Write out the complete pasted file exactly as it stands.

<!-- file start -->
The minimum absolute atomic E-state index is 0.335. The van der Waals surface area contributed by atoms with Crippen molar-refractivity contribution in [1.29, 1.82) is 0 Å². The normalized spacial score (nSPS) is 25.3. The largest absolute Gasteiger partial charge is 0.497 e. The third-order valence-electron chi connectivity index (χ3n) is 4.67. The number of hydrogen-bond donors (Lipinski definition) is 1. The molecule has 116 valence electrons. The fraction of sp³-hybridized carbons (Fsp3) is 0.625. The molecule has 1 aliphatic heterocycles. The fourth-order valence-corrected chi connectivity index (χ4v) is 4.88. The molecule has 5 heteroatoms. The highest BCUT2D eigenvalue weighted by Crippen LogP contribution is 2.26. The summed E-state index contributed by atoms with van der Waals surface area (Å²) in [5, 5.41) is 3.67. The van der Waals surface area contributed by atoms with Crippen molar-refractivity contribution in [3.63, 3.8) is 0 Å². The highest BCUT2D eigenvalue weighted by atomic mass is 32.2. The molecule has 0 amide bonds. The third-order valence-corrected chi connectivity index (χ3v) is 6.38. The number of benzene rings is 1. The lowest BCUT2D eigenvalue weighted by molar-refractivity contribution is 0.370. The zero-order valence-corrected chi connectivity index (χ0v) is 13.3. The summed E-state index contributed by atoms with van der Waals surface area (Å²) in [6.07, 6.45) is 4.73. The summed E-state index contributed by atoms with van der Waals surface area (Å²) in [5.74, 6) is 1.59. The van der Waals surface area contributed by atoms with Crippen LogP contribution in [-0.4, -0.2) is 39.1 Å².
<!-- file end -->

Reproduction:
The minimum absolute atomic E-state index is 0.335. The van der Waals surface area contributed by atoms with Crippen molar-refractivity contribution in [1.29, 1.82) is 0 Å². The normalized spacial score (nSPS) is 25.3. The largest absolute Gasteiger partial charge is 0.497 e. The third-order valence-electron chi connectivity index (χ3n) is 4.67. The number of hydrogen-bond donors (Lipinski definition) is 1. The molecule has 116 valence electrons. The fraction of sp³-hybridized carbons (Fsp3) is 0.625. The molecule has 1 aliphatic heterocycles. The fourth-order valence-corrected chi connectivity index (χ4v) is 4.88. The molecule has 5 heteroatoms. The highest BCUT2D eigenvalue weighted by Crippen LogP contribution is 2.26. The summed E-state index contributed by atoms with van der Waals surface area (Å²) in [5, 5.41) is 3.67. The van der Waals surface area contributed by atoms with Crippen molar-refractivity contribution in [3.63, 3.8) is 0 Å². The highest BCUT2D eigenvalue weighted by atomic mass is 32.2. The molecule has 0 amide bonds. The third-order valence-corrected chi connectivity index (χ3v) is 6.38. The number of benzene rings is 1. The lowest BCUT2D eigenvalue weighted by molar-refractivity contribution is 0.370. The zero-order valence-corrected chi connectivity index (χ0v) is 13.3. The summed E-state index contributed by atoms with van der Waals surface area (Å²) in [6.07, 6.45) is 4.73. The summed E-state index contributed by atoms with van der Waals surface area (Å²) in [5.74, 6) is 1.59. The van der Waals surface area contributed by atoms with Crippen LogP contribution in [-0.4, -0.2) is 39.1 Å².